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I am starting to study linear algebra, in the first pages of the book appeared a problem that I could not tackle. What polynomial $p$ satisfies $\int_{-1}^{1}p(y)\,dy=0$ and $\int_{-1}^{1}yp(y)\,dy=1$. I have some knowledge of differential and integral calculus, but I never learned how to solve equations with integrals. How are they solved and when are you supposed to learn to solve them ?

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  • $\begingroup$ Take a polynomial and compute explicitly the two integrals. Nothing else is needed. $\endgroup$
    – John B
    Dec 22 '17 at 22:04
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The integral equations you've mentioned aren't that hard and can be just solved and conclusions can be made just by using brute force :

Let $p(y)$ be a polynomial, such:

$$p(y) = a_ny^n + a_{n-1}y^{n-1} + \dots + a_1y + a_0$$

Then the $2$ given integral equations will be :

$$\int_{-1}^1p(y)dy = \int_{-1}^1(a_ny^n + a_{n-1}y^{n-1} + \dots + a_1y + a_0)dy = 0 $$ $$\Rightarrow$$ $$\bigg[\frac{a_n}{n+1}y^{n+1} + \frac{a_{n-1}}{n}y^{n} + \dots + \frac{a_1}{2}y^2 + a_0 y \bigg]_{-1}^1 = 0$$

$$\text{and}$$

$$\int_{-1}^1yp(y)dy = \int_{-1}^1 y(a_ny^n + a_{n-1}y^{n-1} + \dots + a_1y + a_0)dy =1$$

$$\Leftrightarrow$$

$$\int_{-1}^1 (a_ny^{n+1} + a_{n-1}y^{n} + \dots + a_1y^2 + a_0y)dy=1$$

$$\Leftrightarrow$$

$$\bigg[\frac{a_n}{n+2}y^{n+2} + \frac{a_{n-1}}{n+1}y^{n+1} +\dots +\frac{a_1}{3}y^3 + \frac{a_0}{2}y^2 \bigg]_{-1}^1=1$$

Finally, for the polynomial $p(y)$ and it's coefficients and order, you'll get the system :

$$\begin{cases} \bigg[\frac{a_n}{n+1}y^{n+1} + \frac{a_{n-1}}{n}y^{n} + \dots + \frac{a_1}{2}y^2 + a_0 y \bigg]_{-1}^1 = 0 \\ \bigg[\frac{a_n}{n+2}y^{n+2} + \frac{a_{n-1}}{n+1}y^{n+1} +\dots +\frac{a_1}{3}y^3 + \frac{a_0}{2}y^2 \bigg]_{-1}^1=1 \end{cases}$$

Can you derive a conclusion from now on ?

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  • $\begingroup$ From this equations, we can see that not only one polinomy satisfy this problem, there are infinite polinomies. We have arbritrary long number of variables $a_i$ but only 2 equations. $\endgroup$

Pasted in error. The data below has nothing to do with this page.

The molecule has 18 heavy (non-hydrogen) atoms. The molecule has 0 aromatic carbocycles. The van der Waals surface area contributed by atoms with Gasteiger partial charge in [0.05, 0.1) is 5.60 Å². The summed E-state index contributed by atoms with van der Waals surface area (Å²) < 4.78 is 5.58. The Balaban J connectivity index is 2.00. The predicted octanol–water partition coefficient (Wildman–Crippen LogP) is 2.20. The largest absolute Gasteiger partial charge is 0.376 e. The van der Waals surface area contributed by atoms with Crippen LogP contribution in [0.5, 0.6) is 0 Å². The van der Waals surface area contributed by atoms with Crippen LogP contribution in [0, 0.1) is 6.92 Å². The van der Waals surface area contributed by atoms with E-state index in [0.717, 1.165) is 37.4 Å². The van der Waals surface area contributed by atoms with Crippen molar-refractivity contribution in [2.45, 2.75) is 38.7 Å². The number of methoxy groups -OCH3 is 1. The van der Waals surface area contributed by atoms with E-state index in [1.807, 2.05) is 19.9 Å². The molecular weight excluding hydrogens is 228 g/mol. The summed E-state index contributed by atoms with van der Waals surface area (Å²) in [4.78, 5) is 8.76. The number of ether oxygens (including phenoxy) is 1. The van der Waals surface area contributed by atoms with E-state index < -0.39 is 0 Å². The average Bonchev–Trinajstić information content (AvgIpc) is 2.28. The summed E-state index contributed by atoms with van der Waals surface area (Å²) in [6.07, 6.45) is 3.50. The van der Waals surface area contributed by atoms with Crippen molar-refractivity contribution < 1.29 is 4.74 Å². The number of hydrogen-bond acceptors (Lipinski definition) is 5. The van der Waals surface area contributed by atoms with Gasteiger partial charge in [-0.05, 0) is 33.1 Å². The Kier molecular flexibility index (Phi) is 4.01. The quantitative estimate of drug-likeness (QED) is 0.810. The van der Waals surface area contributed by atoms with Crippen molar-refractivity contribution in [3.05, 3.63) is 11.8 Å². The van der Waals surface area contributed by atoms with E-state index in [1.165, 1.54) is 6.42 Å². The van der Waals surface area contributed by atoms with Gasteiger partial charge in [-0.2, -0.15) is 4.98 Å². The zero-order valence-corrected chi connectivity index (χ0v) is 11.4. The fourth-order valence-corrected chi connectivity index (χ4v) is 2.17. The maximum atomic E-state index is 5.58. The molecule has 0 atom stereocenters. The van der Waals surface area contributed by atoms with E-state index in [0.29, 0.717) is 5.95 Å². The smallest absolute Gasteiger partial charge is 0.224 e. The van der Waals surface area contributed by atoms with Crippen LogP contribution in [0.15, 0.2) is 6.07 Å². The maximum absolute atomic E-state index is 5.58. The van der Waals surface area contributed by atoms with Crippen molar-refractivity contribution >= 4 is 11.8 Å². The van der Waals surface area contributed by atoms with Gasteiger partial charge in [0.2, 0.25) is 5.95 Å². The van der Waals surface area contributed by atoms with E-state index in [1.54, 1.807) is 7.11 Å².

– Daniel Pol
    Dec 22 '17 at 23:00
  • $\begingroup$ @DanielPol There may be infinite polynomials satisfying the concluded system of equations, but there are a specific subset of the set of all polynomials over $\mathbb R$. Specifically, you can derive a relation for $n$. $\endgroup$
    – Rebellos
    Dec 22 '17 at 23:02
  • $\begingroup$ Yes. Only a specific set of polinomies. $\endgroup$
    – Daniel Pol
    Dec 22 '17 at 23:04
  • $\begingroup$ @DanielPol Then the question is answered, as you find a polynomial that satisfies the equations given. The term "polynomial" can mean a general form, which will satisfy the elements of the polynomial group that you'll have reduced to. $\endgroup$
    – Rebellos
    Dec 22 '17 at 23:41
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Since the question doesn't ask for all polynomials, we can just find one, so it makes sense to try looking for the smallest. A constant can't work (why not?), so let's try a linear function. $x$ is odd, so something of the form $p(y) = ay$ seems likely, since the constant term must be zero as well.

Putting this into the second integral gives $$1=\int_{-1}^1 ay^2 \, dy =a\left[\frac{y^3}{3}\right]_{-1}^1=\frac{2a}{3}.$$ So, $p(y) = \frac{3}{2} y$ satisfies the given equation.

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The first equation is true for any odd function, so you could try $\;p(x)=ax+bx^3\;,\;\;a,b\in\Bbb R\;$, or something of the like.

But if $\;p\;$ is an odd polynomial, then $\;yp(y)\;$ is an even one, so

$$\int_{-1}^1 yp(y)\,dy=2\int_0^1 yp(y)\,dy$$

Observe carefully the above and I bet you'll be able to come up with some ideas...

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